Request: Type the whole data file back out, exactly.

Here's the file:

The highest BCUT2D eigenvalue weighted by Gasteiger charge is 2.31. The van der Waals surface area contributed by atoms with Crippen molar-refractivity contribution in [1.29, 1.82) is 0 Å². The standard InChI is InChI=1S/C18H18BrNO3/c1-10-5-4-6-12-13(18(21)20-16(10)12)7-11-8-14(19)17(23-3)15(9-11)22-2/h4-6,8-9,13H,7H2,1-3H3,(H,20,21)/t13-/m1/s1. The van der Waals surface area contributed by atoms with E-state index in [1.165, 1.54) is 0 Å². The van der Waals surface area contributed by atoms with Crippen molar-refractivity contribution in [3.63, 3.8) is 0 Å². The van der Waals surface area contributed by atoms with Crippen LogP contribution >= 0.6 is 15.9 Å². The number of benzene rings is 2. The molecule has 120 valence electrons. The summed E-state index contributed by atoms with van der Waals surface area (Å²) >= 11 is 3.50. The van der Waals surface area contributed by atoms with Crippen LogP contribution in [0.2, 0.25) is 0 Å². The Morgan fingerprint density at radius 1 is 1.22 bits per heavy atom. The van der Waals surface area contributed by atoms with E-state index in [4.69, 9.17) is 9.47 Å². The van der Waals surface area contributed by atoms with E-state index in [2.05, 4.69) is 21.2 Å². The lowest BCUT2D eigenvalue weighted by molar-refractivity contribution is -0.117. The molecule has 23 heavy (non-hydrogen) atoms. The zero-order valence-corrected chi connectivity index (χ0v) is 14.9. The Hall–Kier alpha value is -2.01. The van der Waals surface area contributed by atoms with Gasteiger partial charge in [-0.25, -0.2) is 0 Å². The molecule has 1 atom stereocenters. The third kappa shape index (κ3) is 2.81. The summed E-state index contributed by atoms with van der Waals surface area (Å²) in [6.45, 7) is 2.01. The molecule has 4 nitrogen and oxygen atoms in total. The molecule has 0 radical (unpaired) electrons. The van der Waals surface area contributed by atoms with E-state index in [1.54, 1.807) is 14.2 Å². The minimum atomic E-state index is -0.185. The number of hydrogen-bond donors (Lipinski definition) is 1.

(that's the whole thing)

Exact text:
The highest BCUT2D eigenvalue weighted by Gasteiger charge is 2.31. The van der Waals surface area contributed by atoms with Crippen molar-refractivity contribution in [1.29, 1.82) is 0 Å². The standard InChI is InChI=1S/C18H18BrNO3/c1-10-5-4-6-12-13(18(21)20-16(10)12)7-11-8-14(19)17(23-3)15(9-11)22-2/h4-6,8-9,13H,7H2,1-3H3,(H,20,21)/t13-/m1/s1. The van der Waals surface area contributed by atoms with E-state index in [1.165, 1.54) is 0 Å². The van der Waals surface area contributed by atoms with Crippen molar-refractivity contribution in [3.63, 3.8) is 0 Å². The van der Waals surface area contributed by atoms with Crippen LogP contribution >= 0.6 is 15.9 Å². The number of benzene rings is 2. The molecule has 120 valence electrons. The summed E-state index contributed by atoms with van der Waals surface area (Å²) >= 11 is 3.50. The van der Waals surface area contributed by atoms with Crippen LogP contribution in [0.2, 0.25) is 0 Å². The Morgan fingerprint density at radius 1 is 1.22 bits per heavy atom. The van der Waals surface area contributed by atoms with E-state index in [4.69, 9.17) is 9.47 Å². The van der Waals surface area contributed by atoms with E-state index in [2.05, 4.69) is 21.2 Å². The lowest BCUT2D eigenvalue weighted by molar-refractivity contribution is -0.117. The molecule has 23 heavy (non-hydrogen) atoms. The zero-order valence-corrected chi connectivity index (χ0v) is 14.9. The Hall–Kier alpha value is -2.01. The van der Waals surface area contributed by atoms with Gasteiger partial charge in [-0.25, -0.2) is 0 Å². The molecule has 1 atom stereocenters. The third kappa shape index (κ3) is 2.81. The summed E-state index contributed by atoms with van der Waals surface area (Å²) in [6.45, 7) is 2.01. The molecule has 4 nitrogen and oxygen atoms in total. The molecule has 0 radical (unpaired) electrons. The van der Waals surface area contributed by atoms with E-state index in [1.54, 1.807) is 14.2 Å². The minimum atomic E-state index is -0.185. The number of hydrogen-bond donors (Lipinski definition) is 1.